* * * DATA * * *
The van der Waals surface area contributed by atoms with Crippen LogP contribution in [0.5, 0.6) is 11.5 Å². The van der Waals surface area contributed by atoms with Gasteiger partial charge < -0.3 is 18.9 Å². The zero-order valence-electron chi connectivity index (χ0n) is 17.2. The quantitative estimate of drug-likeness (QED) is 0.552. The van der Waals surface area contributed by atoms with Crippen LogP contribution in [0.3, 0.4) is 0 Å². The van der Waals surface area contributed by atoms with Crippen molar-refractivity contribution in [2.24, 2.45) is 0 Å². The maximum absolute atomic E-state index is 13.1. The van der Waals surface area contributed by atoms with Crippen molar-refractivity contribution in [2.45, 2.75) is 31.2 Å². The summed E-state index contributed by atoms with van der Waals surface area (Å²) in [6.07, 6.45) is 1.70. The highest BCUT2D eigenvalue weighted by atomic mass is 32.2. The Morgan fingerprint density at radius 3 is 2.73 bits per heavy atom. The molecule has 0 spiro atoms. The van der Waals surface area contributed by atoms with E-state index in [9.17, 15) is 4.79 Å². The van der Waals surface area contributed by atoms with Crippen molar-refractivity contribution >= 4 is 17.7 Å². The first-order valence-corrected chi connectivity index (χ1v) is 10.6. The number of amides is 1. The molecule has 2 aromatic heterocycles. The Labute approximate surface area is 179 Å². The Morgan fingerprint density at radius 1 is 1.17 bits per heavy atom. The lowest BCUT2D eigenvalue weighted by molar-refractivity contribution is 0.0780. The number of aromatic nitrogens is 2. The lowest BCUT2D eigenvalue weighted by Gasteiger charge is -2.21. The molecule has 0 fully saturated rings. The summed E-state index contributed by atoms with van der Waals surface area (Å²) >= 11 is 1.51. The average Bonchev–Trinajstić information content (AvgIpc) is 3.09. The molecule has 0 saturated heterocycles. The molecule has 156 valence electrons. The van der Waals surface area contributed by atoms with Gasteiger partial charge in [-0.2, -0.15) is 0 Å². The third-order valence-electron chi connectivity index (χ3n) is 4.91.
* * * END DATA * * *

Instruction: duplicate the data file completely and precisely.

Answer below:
The van der Waals surface area contributed by atoms with Crippen LogP contribution in [0.5, 0.6) is 11.5 Å². The van der Waals surface area contributed by atoms with Gasteiger partial charge < -0.3 is 18.9 Å². The zero-order valence-electron chi connectivity index (χ0n) is 17.2. The quantitative estimate of drug-likeness (QED) is 0.552. The van der Waals surface area contributed by atoms with Crippen LogP contribution in [0.3, 0.4) is 0 Å². The van der Waals surface area contributed by atoms with Crippen molar-refractivity contribution in [2.24, 2.45) is 0 Å². The maximum absolute atomic E-state index is 13.1. The van der Waals surface area contributed by atoms with Crippen molar-refractivity contribution in [2.45, 2.75) is 31.2 Å². The summed E-state index contributed by atoms with van der Waals surface area (Å²) in [6.07, 6.45) is 1.70. The highest BCUT2D eigenvalue weighted by atomic mass is 32.2. The Morgan fingerprint density at radius 3 is 2.73 bits per heavy atom. The molecule has 0 spiro atoms. The van der Waals surface area contributed by atoms with E-state index in [9.17, 15) is 4.79 Å². The van der Waals surface area contributed by atoms with Crippen molar-refractivity contribution >= 4 is 17.7 Å². The first-order valence-corrected chi connectivity index (χ1v) is 10.6. The number of amides is 1. The molecule has 2 aromatic heterocycles. The Labute approximate surface area is 179 Å². The Morgan fingerprint density at radius 1 is 1.17 bits per heavy atom. The lowest BCUT2D eigenvalue weighted by molar-refractivity contribution is 0.0780. The number of aromatic nitrogens is 2. The lowest BCUT2D eigenvalue weighted by Gasteiger charge is -2.21. The molecule has 0 fully saturated rings. The summed E-state index contributed by atoms with van der Waals surface area (Å²) >= 11 is 1.51. The average Bonchev–Trinajstić information content (AvgIpc) is 3.09. The molecule has 0 saturated heterocycles. The molecule has 156 valence electrons. The van der Waals surface area contributed by atoms with Gasteiger partial charge in [-0.2, -0.15) is 0 Å². The third-order valence-electron chi connectivity index (χ3n) is 4.91.